Delaney's 50th bash shows FAI 'happy to turn a blind eye' - TD
An outspoken critic of former FAI chief executive John Delaney has hit out at the sports body over allegations that it had helped pay for his lavish 50th birthday party.
Dublin North-West Fine Gael TD Noel Rock has said allegations that the FAI made improper payments to help fund the party at Mount Juliet Golf Club in 2017 show how the FAI was "happy to keep the show on the road and turn a blind eye".
The allegation about the party funding was revealed in a Sunday newspaper.
It is now believed that the FAI is investigating concerns that Mr Delaney failed to use his credit card properly, failed to manage the finances of the FAI, failed to control his personal expenses, and made a series of payments from FAI funds not in the ordinary course of FAI business.
The Office of the Director of Corporate Enforcement has been investigating the FAI since allegations were made that Mr Delaney had loaned €100,000 to the association in 2017, and how €40,000 was spent on his credit card in the last six months of 2016.
While on a salary of €360,000 as chief executive, he used the FAI credit card to pay for duty-free purchases at airports, meals in his local pub in Wicklow and to make cash withdrawals of more than €6,000 in six months.
He is currently on gardening leave from his new post of executive vice president.
Speaking about the allegations that the FAI had assisted in paying for Mr Delaney's party, Mr Rock was critical of the FAI.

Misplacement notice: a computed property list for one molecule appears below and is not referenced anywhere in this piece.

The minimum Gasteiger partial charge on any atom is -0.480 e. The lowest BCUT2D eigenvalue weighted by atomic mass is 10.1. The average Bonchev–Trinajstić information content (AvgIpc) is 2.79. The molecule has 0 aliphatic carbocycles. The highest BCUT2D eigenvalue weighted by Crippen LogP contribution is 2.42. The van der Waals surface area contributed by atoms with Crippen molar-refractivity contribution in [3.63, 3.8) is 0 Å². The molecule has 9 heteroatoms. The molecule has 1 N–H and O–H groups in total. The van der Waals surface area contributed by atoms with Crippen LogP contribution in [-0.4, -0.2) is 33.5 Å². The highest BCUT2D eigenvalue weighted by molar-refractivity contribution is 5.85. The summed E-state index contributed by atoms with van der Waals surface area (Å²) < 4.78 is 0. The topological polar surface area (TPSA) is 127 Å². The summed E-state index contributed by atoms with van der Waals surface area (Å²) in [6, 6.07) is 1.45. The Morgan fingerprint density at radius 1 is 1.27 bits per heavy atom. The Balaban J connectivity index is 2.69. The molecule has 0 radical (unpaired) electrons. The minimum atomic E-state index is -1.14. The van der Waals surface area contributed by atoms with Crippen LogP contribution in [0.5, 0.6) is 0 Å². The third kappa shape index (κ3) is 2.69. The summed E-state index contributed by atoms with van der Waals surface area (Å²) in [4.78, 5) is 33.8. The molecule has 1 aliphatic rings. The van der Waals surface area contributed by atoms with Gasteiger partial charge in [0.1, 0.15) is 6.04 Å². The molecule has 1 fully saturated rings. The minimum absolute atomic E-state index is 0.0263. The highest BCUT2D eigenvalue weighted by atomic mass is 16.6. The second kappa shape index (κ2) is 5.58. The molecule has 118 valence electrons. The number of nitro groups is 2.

"This happened at a time when the women's team were sharing tracksuits and changing their clothes in airport toilets, and staff and former staff were being subjected to pay and pension cuts, and when the FAI were receiving a loan from John Delaney," he said.
"Against this backdrop of financial disarray, we have a lavish party being thrown for Delaney's 50th birthday, in a fancy location with members of Uefa flying in.
"This must sit uncomfortably with anyone on the outside."
Those believed to have attended the party include former Uefa president Aleksander Ceferin, politicians Alan Kelly and Michael Ring, and football pundit Eamon Dunphy.
"The FAI was acting like an unlimited tap of money for John Delaney while it was itself in financial disarray," said Mr Rock.
"Surely it occurred to somebody at the party, 'who is paying for this?'.
"In front of an Oireachtas committee Delaney wasn't answering many questions, but we got some insights of people.
"When it came to who knew about the loan it was like pass the parcel, then Rea Walsh, the interim CEO, said they were aware of it," Mr Rock said.
"The FAI seemed happy to keep the show on the road and turn a blind eye. It was mismanagement."
The FAI and Mr Delaney were not available for comment.